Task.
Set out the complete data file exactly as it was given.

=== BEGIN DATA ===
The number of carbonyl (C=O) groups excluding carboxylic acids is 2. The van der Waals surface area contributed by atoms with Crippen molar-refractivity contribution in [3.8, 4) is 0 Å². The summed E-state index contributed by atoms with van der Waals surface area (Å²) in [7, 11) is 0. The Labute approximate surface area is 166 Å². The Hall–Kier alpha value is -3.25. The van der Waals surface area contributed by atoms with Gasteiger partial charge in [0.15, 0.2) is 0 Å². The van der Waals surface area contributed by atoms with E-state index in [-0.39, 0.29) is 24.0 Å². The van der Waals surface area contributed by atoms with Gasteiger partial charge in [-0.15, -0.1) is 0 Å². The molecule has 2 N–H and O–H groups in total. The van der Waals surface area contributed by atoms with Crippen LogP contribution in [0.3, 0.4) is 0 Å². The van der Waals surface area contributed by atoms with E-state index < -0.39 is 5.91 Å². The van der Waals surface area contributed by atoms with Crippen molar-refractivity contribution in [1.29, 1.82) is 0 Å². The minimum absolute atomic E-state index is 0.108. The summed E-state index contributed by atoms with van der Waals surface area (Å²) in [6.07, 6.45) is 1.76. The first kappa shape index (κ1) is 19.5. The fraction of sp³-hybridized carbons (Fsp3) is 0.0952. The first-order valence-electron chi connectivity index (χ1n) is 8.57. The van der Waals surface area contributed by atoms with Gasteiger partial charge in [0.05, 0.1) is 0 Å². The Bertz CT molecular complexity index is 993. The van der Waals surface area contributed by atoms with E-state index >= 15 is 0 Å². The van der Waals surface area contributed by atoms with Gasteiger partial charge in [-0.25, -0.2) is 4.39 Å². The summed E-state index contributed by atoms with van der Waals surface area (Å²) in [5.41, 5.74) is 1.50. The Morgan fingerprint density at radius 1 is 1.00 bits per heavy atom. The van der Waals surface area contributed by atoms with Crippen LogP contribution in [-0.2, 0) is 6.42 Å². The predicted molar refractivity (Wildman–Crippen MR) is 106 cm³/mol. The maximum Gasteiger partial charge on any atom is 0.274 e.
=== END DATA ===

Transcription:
The number of carbonyl (C=O) groups excluding carboxylic acids is 2. The van der Waals surface area contributed by atoms with Crippen molar-refractivity contribution in [3.8, 4) is 0 Å². The summed E-state index contributed by atoms with van der Waals surface area (Å²) in [7, 11) is 0. The Labute approximate surface area is 166 Å². The Hall–Kier alpha value is -3.25. The van der Waals surface area contributed by atoms with Gasteiger partial charge in [0.15, 0.2) is 0 Å². The van der Waals surface area contributed by atoms with E-state index in [-0.39, 0.29) is 24.0 Å². The van der Waals surface area contributed by atoms with Gasteiger partial charge in [-0.15, -0.1) is 0 Å². The molecule has 2 N–H and O–H groups in total. The van der Waals surface area contributed by atoms with Crippen LogP contribution in [0.3, 0.4) is 0 Å². The van der Waals surface area contributed by atoms with E-state index < -0.39 is 5.91 Å². The van der Waals surface area contributed by atoms with Crippen molar-refractivity contribution in [1.29, 1.82) is 0 Å². The minimum absolute atomic E-state index is 0.108. The summed E-state index contributed by atoms with van der Waals surface area (Å²) in [6.07, 6.45) is 1.76. The first kappa shape index (κ1) is 19.5. The fraction of sp³-hybridized carbons (Fsp3) is 0.0952. The first-order valence-electron chi connectivity index (χ1n) is 8.57. The van der Waals surface area contributed by atoms with Gasteiger partial charge in [0.05, 0.1) is 0 Å². The Bertz CT molecular complexity index is 993. The van der Waals surface area contributed by atoms with E-state index >= 15 is 0 Å². The van der Waals surface area contributed by atoms with Gasteiger partial charge in [-0.25, -0.2) is 4.39 Å². The summed E-state index contributed by atoms with van der Waals surface area (Å²) in [5.41, 5.74) is 1.50. The Morgan fingerprint density at radius 1 is 1.00 bits per heavy atom. The van der Waals surface area contributed by atoms with Crippen LogP contribution in [-0.2, 0) is 6.42 Å². The predicted molar refractivity (Wildman–Crippen MR) is 106 cm³/mol. The maximum Gasteiger partial charge on any atom is 0.274 e.